Is It All Yeltsin's Fault?

Russian president Boris Yeltsin, left, delivered a statement from atop a tank in Moscow in 1991 during the tumultuous breakup of the Soviet Union.
Russian president Boris Yeltsin, left, delivered a statement from atop a tank in Moscow in 1991 during the tumultuous breakup of the Soviet Union. (Associated Press)

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By Stephen Sestanovich
Sunday, December 24, 2006

"Great historical transformations are always bought dearly, often after one has already thought that one got them at a bargain price," wrote the 19th-century historian Jacob Burckhardt. Tomorrow marks the 15th anniversary of the collapse of the Soviet Union, and the occasion will surely revive debate about how high the price really was.

Many commentators will say this event and the hardships that followed permanently colored the ordinary Russian's view of democracy and gave Vladimir Putin his chance to build an authoritarian alternative. A few will even argue that the whole effort was a mistake -- that "reform communism" would have been better than the mess we've ended up with.

Was Boris Yeltsin the gravedigger of Russian democracy? The indictment against him looks strong. If you give people reason to link democracy with economic privation, political corruption and the trauma of national dismemberment, lots of them will miss the stability of the old order. (Some will miss Joseph Stalin!) And it isn't much of a response to say that this wasn't what you intended.

Yet, before we throw Yeltsin to the historical wolves, it's important to remember that the terrible conditions Russians associate with him were not just the result of his policies but also their cause. The Soviet Union collapsed because ethnic separatism, economic decline and political paralysis were severe problems before Yeltsin came to power. Moderate Communist reformers -- even as they eased repression and censorship -- couldn't do a thing about them.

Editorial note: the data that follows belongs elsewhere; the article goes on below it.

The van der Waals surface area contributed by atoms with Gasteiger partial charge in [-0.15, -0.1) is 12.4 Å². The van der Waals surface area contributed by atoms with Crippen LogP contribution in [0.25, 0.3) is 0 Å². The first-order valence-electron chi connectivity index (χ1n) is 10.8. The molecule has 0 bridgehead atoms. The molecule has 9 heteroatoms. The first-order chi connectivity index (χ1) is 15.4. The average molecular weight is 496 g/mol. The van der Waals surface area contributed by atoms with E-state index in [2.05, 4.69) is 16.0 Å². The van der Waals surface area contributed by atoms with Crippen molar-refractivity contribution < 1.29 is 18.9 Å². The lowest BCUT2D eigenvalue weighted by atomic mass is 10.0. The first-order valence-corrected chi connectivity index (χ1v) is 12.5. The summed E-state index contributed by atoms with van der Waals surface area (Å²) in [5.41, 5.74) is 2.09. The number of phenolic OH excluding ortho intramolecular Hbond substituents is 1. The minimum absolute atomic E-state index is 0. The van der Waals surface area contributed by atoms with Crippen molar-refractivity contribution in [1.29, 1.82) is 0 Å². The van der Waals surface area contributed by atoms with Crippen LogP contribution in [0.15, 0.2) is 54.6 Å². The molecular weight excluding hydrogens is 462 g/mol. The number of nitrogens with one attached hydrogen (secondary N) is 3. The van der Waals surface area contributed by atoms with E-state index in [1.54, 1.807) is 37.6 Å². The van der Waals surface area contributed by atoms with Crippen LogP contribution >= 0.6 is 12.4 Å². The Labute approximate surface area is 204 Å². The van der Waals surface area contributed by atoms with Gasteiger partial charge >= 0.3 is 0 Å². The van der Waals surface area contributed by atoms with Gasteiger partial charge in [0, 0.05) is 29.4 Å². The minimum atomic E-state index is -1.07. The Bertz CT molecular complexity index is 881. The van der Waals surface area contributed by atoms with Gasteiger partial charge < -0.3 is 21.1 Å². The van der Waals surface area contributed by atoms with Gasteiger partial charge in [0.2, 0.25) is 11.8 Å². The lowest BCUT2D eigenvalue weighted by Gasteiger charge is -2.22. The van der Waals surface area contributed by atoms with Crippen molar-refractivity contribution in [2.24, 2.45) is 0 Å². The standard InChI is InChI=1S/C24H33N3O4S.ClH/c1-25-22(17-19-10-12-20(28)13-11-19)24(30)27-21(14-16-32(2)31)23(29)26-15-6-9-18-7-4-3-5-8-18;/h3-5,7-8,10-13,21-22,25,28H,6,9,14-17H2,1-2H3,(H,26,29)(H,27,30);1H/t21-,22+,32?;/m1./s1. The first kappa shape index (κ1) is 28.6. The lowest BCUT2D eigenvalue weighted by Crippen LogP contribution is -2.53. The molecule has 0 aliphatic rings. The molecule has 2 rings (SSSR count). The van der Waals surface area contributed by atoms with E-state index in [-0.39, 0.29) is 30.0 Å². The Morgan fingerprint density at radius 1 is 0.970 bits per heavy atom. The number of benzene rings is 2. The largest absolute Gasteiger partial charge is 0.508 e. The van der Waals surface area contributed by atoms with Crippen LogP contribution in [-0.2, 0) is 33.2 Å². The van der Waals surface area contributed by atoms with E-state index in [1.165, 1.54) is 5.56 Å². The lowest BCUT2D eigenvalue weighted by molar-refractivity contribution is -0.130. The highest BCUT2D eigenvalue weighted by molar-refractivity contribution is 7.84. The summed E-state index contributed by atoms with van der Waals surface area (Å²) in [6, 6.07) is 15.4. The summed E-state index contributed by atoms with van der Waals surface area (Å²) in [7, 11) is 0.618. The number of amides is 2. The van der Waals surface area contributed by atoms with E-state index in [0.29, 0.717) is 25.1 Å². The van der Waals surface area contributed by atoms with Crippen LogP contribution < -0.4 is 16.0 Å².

In the summer of 1991, Mikhail Gorbachev was at the end of his rope trying to manage the Soviet Union's contentious ethnic politics. To suppress movements seeking independence for the Baltic states, he had ordered tanks into the streets. There had been ethnic pogroms against Armenians in Azerbaijan, and a lunatic nationalist professor of literature had become president of Georgia. Gorbachev had patched together a new "union treaty" to redistribute power between Moscow and the non-Russian republics, but the most important of them, Ukraine, was having none of it. In December Ukrainians voted to leave the Soviet Union. The Chechen parliament had already done the same thing.

Gorbachev's efforts at economic reform were also failing. Long before the curtain came down on the Soviet Union, the ruble had begun a steady slide toward worthlessness, selling at several times the official exchange rate on the black market. Food disappeared from the shops and foreign exchange from the treasury. Gorbachev's own policies tacitly authorized theft of state property; enterprises were told to balance their books even if it meant selling off their assets at a discount. The first "millionaires" appeared at this time: They took advantage of "gradual economic reform" by setting up "exchanges" to trade in stolen goods.

There was no political consensus on how to handle any of this. Some of the Communist old guard still believed in ideas that Yuri Andropov had espoused early in the 1980s as he rose from running the KGB to running the Kremlin. Discipline, he insisted, would solve everything. But in the course of the decade, the elite lost confidence in this answer, and many joined the hundreds of thousands of demonstrators calling for an end to the Communist Party's monopoly on political power. Gorbachev became an increasingly lonely figure and "reform communism" an irrelevant idea.